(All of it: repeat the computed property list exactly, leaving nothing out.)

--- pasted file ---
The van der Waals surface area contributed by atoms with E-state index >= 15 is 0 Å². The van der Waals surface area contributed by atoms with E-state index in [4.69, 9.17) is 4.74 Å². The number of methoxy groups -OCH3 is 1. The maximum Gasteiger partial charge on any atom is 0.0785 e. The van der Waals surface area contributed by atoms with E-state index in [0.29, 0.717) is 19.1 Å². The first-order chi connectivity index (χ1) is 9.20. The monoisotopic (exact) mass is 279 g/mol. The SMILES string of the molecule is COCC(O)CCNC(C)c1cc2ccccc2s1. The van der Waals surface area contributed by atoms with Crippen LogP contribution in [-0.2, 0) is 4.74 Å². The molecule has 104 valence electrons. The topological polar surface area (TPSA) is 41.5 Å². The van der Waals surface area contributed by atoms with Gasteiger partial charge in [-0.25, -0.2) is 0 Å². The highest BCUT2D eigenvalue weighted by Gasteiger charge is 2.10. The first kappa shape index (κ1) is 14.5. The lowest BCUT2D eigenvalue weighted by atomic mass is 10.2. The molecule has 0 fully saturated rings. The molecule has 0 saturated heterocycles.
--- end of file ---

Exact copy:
The van der Waals surface area contributed by atoms with E-state index >= 15 is 0 Å². The van der Waals surface area contributed by atoms with E-state index in [4.69, 9.17) is 4.74 Å². The number of methoxy groups -OCH3 is 1. The maximum Gasteiger partial charge on any atom is 0.0785 e. The van der Waals surface area contributed by atoms with E-state index in [0.29, 0.717) is 19.1 Å². The first-order chi connectivity index (χ1) is 9.20. The monoisotopic (exact) mass is 279 g/mol. The SMILES string of the molecule is COCC(O)CCNC(C)c1cc2ccccc2s1. The van der Waals surface area contributed by atoms with Crippen LogP contribution in [-0.2, 0) is 4.74 Å². The molecule has 104 valence electrons. The topological polar surface area (TPSA) is 41.5 Å². The van der Waals surface area contributed by atoms with Gasteiger partial charge in [-0.25, -0.2) is 0 Å². The highest BCUT2D eigenvalue weighted by Gasteiger charge is 2.10. The first kappa shape index (κ1) is 14.5. The lowest BCUT2D eigenvalue weighted by atomic mass is 10.2. The molecule has 0 fully saturated rings. The molecule has 0 saturated heterocycles.